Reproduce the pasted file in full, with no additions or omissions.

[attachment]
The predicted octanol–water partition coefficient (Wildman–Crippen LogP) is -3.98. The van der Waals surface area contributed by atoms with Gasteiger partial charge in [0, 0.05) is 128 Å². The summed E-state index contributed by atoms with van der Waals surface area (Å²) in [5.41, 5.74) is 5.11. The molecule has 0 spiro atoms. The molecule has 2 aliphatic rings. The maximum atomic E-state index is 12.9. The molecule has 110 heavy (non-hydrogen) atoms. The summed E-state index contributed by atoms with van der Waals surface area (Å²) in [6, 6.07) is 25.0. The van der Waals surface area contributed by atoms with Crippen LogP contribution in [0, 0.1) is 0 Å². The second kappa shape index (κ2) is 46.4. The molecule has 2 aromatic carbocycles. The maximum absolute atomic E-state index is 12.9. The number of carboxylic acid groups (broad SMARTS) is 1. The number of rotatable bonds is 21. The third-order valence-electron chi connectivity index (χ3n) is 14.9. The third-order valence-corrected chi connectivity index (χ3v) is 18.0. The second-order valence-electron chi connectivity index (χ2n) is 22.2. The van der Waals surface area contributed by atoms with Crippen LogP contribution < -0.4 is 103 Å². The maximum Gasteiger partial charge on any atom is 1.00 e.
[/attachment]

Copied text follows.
The predicted octanol–water partition coefficient (Wildman–Crippen LogP) is -3.98. The van der Waals surface area contributed by atoms with Gasteiger partial charge in [0, 0.05) is 128 Å². The summed E-state index contributed by atoms with van der Waals surface area (Å²) in [5.41, 5.74) is 5.11. The molecule has 0 spiro atoms. The molecule has 2 aliphatic rings. The maximum atomic E-state index is 12.9. The molecule has 110 heavy (non-hydrogen) atoms. The summed E-state index contributed by atoms with van der Waals surface area (Å²) in [6, 6.07) is 25.0. The van der Waals surface area contributed by atoms with Crippen LogP contribution in [0, 0.1) is 0 Å². The second kappa shape index (κ2) is 46.4. The molecule has 2 aromatic carbocycles. The maximum absolute atomic E-state index is 12.9. The number of carboxylic acid groups (broad SMARTS) is 1. The number of rotatable bonds is 21. The third-order valence-electron chi connectivity index (χ3n) is 14.9. The third-order valence-corrected chi connectivity index (χ3v) is 18.0. The second-order valence-electron chi connectivity index (χ2n) is 22.2. The van der Waals surface area contributed by atoms with Crippen LogP contribution < -0.4 is 103 Å². The maximum Gasteiger partial charge on any atom is 1.00 e.